Understand how we got here — and how to move forward.


Case Study

How to Flex RNs Across Sites of Care Using Blended Roles

5 Minute Read


The challenge

Many millennial nurses want to build their early careers by gaining a variety of different experiences. As a result, acute care hospitals aren’t just competing against each other as they try to be an employer of choice. They are also competing against ambulatory surgical centers, retail clinics, and outpatient offices.

The organizations

  • Greenwich Hospital, a 206-bed regional hospital in Greenwich, Connecticut, and part of Yale New Haven Health System, introduced blended roles to manage high patient volumes.
  • Cincinnati Children’s Hospital Medical Center, a 621-bed pediatric hospital headquartered in Cincinnati, Ohio, introduced blended roles to give nurses a broader understanding of the care continuum.

The approach

Frontline nurses split their time between two units or sites of care. The goal is to enable staff to expand their breadth of experience without altogether leaving their role—or the organization.

The result

Participants in both programs report improved job satisfaction as well as appreciation in forming connections with patients and families outside of their home unit.



Staff rotate between two units

The first option for implementing blended nurse roles is to have frontline staff split their time between two units. Greenwich Hospital did so by creating a “transition” role across its Mother Baby and Labor and Delivery (L&D) units. These nurses work most of their shifts on Mother Baby, but they work up to three shifts a month on L&D caring for newborns immediately post-partum.

Although leaders originally piloted this role to assist L&D nurses after patient volumes spiked, the role is now permanent. Patient and staff satisfaction both improved, and more than 90% of Mother Baby nurses opt into the transition shifts. Young nurses are particularly eager to fill transition roles.

Staff rotate between two care sites

At Cincinnati Children’s, blended nurses split their time between an inpatient and outpatient care site. Leaders pair two nurses within the same service line—one works half the week in an inpatient setting and the other works the same schedule in an outpatient setting. For the second half of the week, they switch sites.

This practice can be applied across any service lines that have corresponding inpatient and outpatient care sites. Participating sites at Cincinnati Children’s include inpatient neurosurgery, nephrology with dialysis unit, pulmonary clinic with IP trach unit, cardiology step-down with cardiology clinic, NICU with high-risk infant follow-up clinic, and gastroenterology with hematology.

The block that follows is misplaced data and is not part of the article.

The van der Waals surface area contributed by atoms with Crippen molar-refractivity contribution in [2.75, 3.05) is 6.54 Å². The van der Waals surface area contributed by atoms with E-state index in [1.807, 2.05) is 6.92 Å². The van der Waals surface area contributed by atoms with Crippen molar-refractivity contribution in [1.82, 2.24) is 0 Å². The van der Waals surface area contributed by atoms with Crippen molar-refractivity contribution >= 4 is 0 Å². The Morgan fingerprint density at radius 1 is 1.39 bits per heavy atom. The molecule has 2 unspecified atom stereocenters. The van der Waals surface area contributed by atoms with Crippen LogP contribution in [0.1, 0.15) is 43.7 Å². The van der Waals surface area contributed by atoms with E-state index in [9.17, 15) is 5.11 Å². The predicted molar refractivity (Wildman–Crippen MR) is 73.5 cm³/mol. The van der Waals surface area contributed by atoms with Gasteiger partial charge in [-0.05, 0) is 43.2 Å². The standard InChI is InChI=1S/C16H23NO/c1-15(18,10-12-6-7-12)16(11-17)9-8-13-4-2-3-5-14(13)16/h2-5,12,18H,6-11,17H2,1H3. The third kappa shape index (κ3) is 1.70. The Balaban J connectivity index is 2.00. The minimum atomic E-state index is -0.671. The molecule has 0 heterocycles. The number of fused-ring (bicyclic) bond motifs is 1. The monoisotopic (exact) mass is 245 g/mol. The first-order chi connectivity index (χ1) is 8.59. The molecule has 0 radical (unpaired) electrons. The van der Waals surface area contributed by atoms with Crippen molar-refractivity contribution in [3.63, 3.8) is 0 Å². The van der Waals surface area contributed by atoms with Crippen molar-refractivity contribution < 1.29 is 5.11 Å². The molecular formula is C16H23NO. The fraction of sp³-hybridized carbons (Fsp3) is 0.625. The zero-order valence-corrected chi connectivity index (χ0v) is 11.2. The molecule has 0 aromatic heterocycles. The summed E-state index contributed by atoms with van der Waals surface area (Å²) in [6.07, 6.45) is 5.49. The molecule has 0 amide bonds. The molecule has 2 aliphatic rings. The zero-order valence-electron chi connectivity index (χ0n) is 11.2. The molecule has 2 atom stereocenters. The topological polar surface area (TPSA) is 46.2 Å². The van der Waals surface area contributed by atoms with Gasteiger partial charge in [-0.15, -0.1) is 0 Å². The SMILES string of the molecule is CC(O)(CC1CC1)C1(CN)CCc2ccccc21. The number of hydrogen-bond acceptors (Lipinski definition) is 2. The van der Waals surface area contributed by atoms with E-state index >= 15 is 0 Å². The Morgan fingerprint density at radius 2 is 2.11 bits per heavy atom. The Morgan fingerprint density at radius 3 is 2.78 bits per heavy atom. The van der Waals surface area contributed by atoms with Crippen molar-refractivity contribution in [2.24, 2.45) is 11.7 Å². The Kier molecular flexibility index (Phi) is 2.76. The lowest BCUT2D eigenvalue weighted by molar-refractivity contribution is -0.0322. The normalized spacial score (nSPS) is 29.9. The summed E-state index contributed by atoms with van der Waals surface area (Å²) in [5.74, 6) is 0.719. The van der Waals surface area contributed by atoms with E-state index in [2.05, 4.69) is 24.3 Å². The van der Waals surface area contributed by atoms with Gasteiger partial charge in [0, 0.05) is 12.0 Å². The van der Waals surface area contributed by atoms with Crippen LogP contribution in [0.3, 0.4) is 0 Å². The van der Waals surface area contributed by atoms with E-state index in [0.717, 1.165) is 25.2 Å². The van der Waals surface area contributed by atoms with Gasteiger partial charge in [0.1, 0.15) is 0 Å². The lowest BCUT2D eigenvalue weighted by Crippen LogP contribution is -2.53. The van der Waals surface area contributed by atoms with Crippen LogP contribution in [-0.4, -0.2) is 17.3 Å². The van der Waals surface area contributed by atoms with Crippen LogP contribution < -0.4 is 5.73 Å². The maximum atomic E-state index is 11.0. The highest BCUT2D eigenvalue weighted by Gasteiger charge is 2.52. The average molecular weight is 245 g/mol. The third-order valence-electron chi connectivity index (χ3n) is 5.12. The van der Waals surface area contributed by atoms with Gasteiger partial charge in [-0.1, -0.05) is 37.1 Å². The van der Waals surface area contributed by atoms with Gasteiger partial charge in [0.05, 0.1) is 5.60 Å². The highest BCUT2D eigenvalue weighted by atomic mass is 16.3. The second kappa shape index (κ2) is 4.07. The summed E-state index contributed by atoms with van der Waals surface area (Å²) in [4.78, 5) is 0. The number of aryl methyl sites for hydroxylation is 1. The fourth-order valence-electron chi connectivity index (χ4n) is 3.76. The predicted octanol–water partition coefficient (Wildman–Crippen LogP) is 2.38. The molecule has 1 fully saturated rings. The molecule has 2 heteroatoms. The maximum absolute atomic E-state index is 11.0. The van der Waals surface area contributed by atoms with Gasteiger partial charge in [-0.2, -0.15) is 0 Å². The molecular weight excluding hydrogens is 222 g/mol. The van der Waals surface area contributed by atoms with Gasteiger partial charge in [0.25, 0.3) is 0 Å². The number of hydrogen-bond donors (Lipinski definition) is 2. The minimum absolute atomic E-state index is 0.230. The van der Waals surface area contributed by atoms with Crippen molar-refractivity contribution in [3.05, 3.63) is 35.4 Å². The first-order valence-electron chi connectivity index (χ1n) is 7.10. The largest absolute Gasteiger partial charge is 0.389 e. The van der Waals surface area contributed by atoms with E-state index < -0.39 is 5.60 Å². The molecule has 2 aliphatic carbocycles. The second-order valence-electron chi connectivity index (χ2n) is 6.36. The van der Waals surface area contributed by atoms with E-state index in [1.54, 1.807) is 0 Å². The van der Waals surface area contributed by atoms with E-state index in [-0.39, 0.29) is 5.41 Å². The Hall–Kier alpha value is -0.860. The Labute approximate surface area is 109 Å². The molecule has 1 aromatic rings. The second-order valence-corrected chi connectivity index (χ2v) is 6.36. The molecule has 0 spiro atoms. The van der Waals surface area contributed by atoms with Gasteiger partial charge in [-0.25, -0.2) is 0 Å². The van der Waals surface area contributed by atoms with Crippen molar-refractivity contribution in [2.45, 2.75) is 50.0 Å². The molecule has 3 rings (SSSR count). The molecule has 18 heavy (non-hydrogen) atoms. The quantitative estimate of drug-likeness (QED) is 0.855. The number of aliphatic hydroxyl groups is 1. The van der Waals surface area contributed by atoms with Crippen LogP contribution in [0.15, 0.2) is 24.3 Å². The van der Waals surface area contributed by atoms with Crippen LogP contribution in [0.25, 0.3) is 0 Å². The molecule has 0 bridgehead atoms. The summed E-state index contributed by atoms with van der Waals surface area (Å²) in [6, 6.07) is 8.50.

Key considerations for introducing blended nurse roles

  1. When staff rotate, they take on a predetermined set of responsibilities. Leaders should set aside sufficient time for nurses in blended roles to train on new required skills and to stay up to date on competencies in both rotation areas.

  2. Nurses rotating between care sites should rotate within a single service line so they are already familiar with the general characteristics of the patient population.

  3. Ensure that staff rotate regularly between units or care sites so they are consistently exposed to other parts of the organization.

  4. Managers from both units or care sites must be equipped to coordinate scheduling and performance reviews for nurses in blended roles.


The initial goal of these roles was to give nurses a broader understanding of the care continuum and help manage high patient volumes in certain units. But the new roles have proven to be particularly appealing to newly graduated nurses eager for different experiences, and nurses at Cincinnati Children’s shared how much they appreciate connecting with patients and families outside of the hospital. This tactic also has the potential to fill acute or chronic vacancies, as nurses in the corresponding care site can be called on to fill open shifts when needed.

"Allowing our younger nurses to mix it up—even interacting with the same population, but in a different context that enables them to acquire new skills—on a regular basis makes a big difference."

Patricia Basciano, Nurse Manager
Greenwich Hospital

"This role helped me understand what happens after the inpatient stay and prepare patients for care beyond the hospital."

Cincinnati Children’s Medical Center

Have a Question?


Ask our experts a question on any topic in health care by visiting our member portal, AskAdvisory.